Government & Politics

Pleading the Fifth on the Second Amendment

Oliver Wendell Holmes once remarked, "Hard cases make bad law."

John J. Bastiat · Aug. 31, 2015

The late Supreme Justice Oliver Wendell Holmes once remarked, “Hard cases make bad law.” His point was that emotionally charged cases tend to incite activist judges to bend, break or rewrite laws to make the case go “the right way” because they “feel” the plaintiff or defendant “should” win. True justice — that is, Rule of Law — be damned. Unfortunately, a recent federal court decision just provided a textbook example of how the Law of Unintended Consequences plays out when judges follow this flawed ideology.

In U.S. v. Meza-Rodriguez, a split panel of three judges from the Seventh Circuit Court of Appeals has decided illegal aliens — “unauthorized non-U.S. citizens,” using the Seventh’s P.C.-speak — have a Second Amendment right to keep and bear arms. Wait, it gets better: That right extends to every illegal alien, no matter — as with the defendant, here — whether he has “multiple brushes with the law, [fails] to file tax returns, and [lacks] a steady job,” all of which — even according to the Seventh Circuit — “demonstrate that he has not sufficiently accepted the obligations of living in American society.”

The instant case concerns Mariano Meza-Rodriguez, a citizen of Mexico brought into the U.S. by his family when he was four or five years old, who never regularized his status. Milwaukee police arrested Meza-Rodriguez after responding to a report of an armed man at a local bar. After reviewing the bar’s surveillance video, which showed a man pointing an object resembling a firearm, just a few hours later the same officers responded to another report of a fight at a neighboring bar. The officers broke up the fight, immediately recognized Meza-Rodriguez from the surveillance video, and chased him after he fled. An ensuing foot chase ended with a pat-down search that turned up a .22-caliber cartridge in Meza-Rodriguez’ pocket, and he was arrested and charged with violating a federal statute that makes possession of a firearm by an illegal alien an aggravated felony.

Relying on the Supreme Court’s holding in cases stemming from Plyler v. Doe, the Seventh Circuit quoted the holding’s summary from a related case: “[A]liens receive constitutional protections when they have come within the territory of the United States and developed substantial connections with this country.” Huh? Beyond tossing a coin to determine the issue, how does one objectively measure whether a person has a “substantial connection in this country”? Better, why is a “substantial connection” — over, say, citizen or naturalized alien status — the litmus test for enjoying rights under the U.S. Constitution? Arguably, terrorists bent on destroying the U.S. have “substantial connections,” too, don’t they? Do they have Second Amendment rights, too?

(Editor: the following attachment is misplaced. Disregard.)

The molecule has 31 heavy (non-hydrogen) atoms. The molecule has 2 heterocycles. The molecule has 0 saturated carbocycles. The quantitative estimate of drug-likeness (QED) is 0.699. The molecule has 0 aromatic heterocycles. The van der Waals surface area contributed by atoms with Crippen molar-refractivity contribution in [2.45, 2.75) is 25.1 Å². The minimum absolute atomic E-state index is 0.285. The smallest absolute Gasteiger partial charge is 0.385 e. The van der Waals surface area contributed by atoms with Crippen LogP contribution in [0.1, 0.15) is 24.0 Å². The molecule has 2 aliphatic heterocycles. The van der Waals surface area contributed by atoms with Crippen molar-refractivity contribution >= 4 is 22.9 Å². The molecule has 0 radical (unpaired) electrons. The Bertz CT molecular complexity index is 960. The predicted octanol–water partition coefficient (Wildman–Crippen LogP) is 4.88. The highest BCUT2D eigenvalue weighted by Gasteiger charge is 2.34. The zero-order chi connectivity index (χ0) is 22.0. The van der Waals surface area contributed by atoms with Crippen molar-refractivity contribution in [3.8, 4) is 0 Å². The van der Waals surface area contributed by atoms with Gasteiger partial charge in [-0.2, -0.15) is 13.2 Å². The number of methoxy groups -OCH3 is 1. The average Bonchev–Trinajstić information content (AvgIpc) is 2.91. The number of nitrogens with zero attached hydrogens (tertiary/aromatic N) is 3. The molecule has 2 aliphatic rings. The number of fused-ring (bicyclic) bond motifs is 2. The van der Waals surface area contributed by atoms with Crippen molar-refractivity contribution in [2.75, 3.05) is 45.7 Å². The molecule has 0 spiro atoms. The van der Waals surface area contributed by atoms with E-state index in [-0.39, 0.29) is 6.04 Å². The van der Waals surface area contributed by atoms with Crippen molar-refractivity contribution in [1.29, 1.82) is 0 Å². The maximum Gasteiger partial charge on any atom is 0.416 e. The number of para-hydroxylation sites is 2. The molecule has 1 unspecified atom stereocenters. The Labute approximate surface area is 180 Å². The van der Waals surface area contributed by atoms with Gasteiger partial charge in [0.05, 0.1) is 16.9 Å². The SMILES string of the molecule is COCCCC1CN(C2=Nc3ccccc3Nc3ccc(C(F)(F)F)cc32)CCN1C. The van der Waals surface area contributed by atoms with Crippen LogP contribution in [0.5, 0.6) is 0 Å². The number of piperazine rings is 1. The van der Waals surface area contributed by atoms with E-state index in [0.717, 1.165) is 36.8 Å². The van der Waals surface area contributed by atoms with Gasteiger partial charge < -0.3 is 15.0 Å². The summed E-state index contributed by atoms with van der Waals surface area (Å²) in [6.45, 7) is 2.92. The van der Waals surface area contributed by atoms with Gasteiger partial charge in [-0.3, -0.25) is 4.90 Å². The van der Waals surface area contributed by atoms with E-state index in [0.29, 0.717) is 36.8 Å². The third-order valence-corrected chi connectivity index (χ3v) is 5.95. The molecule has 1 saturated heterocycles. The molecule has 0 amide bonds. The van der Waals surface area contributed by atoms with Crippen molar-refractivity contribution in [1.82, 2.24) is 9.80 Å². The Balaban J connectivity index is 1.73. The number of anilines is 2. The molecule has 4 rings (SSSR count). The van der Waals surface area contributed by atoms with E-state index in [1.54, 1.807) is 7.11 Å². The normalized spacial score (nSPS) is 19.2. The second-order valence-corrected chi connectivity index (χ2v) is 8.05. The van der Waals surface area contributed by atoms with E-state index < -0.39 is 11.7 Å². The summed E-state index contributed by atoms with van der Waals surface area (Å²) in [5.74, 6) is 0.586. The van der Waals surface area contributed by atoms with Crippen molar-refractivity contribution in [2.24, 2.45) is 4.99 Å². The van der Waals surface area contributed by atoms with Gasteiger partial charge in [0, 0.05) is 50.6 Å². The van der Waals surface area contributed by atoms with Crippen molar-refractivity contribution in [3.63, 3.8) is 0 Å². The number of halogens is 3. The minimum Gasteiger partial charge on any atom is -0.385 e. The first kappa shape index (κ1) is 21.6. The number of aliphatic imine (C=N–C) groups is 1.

The ruling in Plyler came about as a result of a heart-string-pulling case in which a bleeding-heart 5-4 majority decided Texas — as a constitutional matter — could not pass any law denying free public education to school-age, undocumented alien children. The “substantial connection” test was of course paraded out by the majority to reach the “correct” result, independent of the fact doing so also required them to tortuously twist existing law to reach it. Thus, like so many heartstring cases, a “happy ending” was achieved at the expense of solid jurisprudence, resulting in later misuse of the precedent-setting “law” used to craft a happy ending. Such is the case with the for-no-apparent-reason “substantial connections” test used in Plyler — and Meza-Rodriguez, unfortunately — to determine whether someone who is unlawfully in the U.S. should have the same constitutional rights as U.S. citizens.

For our part, we think constitutional rights should be reserved to those who are part of the legal political system under which the Constitution was established and operates. This class would of course include citizens, but would also include permanent resident aliens as well as nonresident aliens whose visas have not expired — in other words, it would apply only to those legally living in the U.S. In contrast, those who voluntarily exclude themselves from the U.S. political and governmental system by remaining in the U.S. as unlawful aliens should expect no such rights. These include those who exist in subcultures apart from the law and operate “under the radar” as would-be fugitives from U.S. rule: At best, they should expect to receive a deportation hearing, and that’s about it.

As to this Seventh Circuit opinion, our best advice for the two justices in the majority is to plead the Fifth Amendment, on the grounds that this decision — opposed by four other circuit courts, no less — will undoubtedly incriminate them both.

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